Bangladesh defers offshore bidding round to mid-Dec as it awaits ministry nod
Dhaka (Platts)--23Nov2012/117 am EST/617 GMT
Bangladesh has again deferred its offshore bidding round to mid-December
from November as state-owned Petrobangla has not received the final go-ahead
from the energy ministry, Petrobangla Chairman Husain Monsur said Friday.
"We are now waiting for a date from the Energy and Mineral Resources
Division of the Ministry of Power, Energy and Mineral Resources to float the
international tender," he said.
Prime Minister Sheikh Hasina, who is also in charge of the energy
ministry, is set to give the final seal of approval, Monsur said. But as she
has been away from the country recently, there was a delay of, he added.
Petrobangla has completed all the formal procedures to launch the
bidding round in mid-December, said the Petrobangla chief.
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International Oil Companies are showing growing interest to take part in
the country's offshore bidding for hydrocarbon exploration in the Bay of
Bengal, Petrobangla Director for production sharing contract Muhammad
Imaduddin said. Brazil's Petrobras, Norway's Statoil, Singapore's Kris Energy
and Indian Oil and Natural Gas Corp. Ltd., are among the companies which have
held talks with Petrobangla to take part in the bidding, he added.
Australian Santos, the operator of the country's sole producing offshore
Sangu-11 well, US-based ConocoPhillips, the winner of two gas blocks in the
previous 2008 offshore bidding, the China National Offshore Oil Corp. and
Sinopec are also eying to take part in the next offshore bidding, said an
Bangladesh's Cabinet Committee on Economic Affairs earlier approved the
model production sharing contract to be inked with bid winning companies,
Platts reported earlier.
Bangladesh finalized the proposed PSC allowing a 72.41% hike in the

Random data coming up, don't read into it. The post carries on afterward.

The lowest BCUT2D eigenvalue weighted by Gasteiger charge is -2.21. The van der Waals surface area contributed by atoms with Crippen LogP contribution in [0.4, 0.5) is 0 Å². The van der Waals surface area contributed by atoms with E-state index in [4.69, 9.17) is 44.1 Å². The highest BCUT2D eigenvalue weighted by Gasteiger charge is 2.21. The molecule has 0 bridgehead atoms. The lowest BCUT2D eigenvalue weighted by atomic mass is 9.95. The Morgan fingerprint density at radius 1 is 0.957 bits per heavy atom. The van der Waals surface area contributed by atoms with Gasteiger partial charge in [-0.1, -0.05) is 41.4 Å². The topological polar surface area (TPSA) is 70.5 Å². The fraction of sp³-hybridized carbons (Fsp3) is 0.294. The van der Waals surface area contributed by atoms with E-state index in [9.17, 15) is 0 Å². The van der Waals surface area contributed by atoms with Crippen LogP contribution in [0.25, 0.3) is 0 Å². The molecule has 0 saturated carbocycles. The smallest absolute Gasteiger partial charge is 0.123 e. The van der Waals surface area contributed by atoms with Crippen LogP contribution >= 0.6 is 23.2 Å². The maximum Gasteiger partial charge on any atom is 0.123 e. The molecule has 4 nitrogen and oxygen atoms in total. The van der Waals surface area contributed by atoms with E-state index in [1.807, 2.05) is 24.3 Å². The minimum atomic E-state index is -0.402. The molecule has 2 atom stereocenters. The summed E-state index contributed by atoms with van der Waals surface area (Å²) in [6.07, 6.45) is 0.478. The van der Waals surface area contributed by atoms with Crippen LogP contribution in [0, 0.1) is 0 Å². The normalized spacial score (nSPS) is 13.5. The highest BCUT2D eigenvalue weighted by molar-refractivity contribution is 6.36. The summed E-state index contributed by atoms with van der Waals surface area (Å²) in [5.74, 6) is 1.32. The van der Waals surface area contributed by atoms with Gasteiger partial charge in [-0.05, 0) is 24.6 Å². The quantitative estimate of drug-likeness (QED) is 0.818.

sales price of gas produced from the blocks on offer.
Gas prices in Bangladesh are pegged to high sulfur fuel oil prices. In
the planned 2012 round, the floor price for HSFO has been raised to $100/mt
and the ceiling price to $200/mt, which works out to a gas price of around
$5/Mcf based on a proposed pricing formula.
In the 2008 bidding round, the floor price for HSFO in the formula was
fixed at $70/mt and the ceiling price at $180/mt. This worked out to a gas
price of around $2.90-2.95/Mcf.
Bangladesh will offer a total 12 offshore gas blocks -- nine in shallow
water and three in deep water -- in the Bay of Bengal in the upcoming round,
scheduled for the first week of October.
This will be the country's fourth bidding round. Earlier ones were held
in 2008, 2001 and 1997.
Dhaka is also planning to offer two shallow water fields -- Kutubdia and
Teknaf -- under a "special package" for exploration in this round. The two
fields will be tagged with two of the 12 blocks, so the companies that are
awarded the license will have to explore the fields, Imaduddin said.
As part of the special package for the fields, license holders will have
to give state-owned Petrobangla an additional 5% of "profit-gas" to be
produced, on top of Petrobangla's regular profit-sharing structure, he said.
As per the terms of the PSC, Petrobangla's regular profit-sharing
structure is as follows: the company will receive no less than 55% of profit
if gas production is up to 75,000 Mcf/d; no less than 60% if production is
76,000-150,000 Mcf/d; no less than 65% if the output is 151,000-50,000 Mcf/d;
and no less than 70% if output is 251,000-400,000 Mcf/d; no less than 75% if
output is 401,000-600,000 Mcf/d; and no less than 80% if output is above
Other features of the PSC include full repatriation of profits; no
signature bonuses or royalties; no duties for equipment and machinery
imported for operations during the exploration, development and production
phases; 100% cost recovery; and production bonuses, Imaduddin said.
Gas exports would be prohibited under the new bidding round, he said. In
the 2008 bidding round, gas exports via pipeline were banned but LNG exports
were allowed, he said.
Exploration leases for shallow water blocks would be seven years in the
upcoming bid round, down from eight years, and for deepwater it would be
eight years, down from nine years, Imaduddin said.
Companies would also be able to sell the gas produced directly to third
parties in the domestic market, without going through Petrobangla but the
latter will have first right of refusal, he said.
--Mohhamad Azizur Rahman, firstname.lastname@example.org
--Edited by Haripriya Banerjee, email@example.com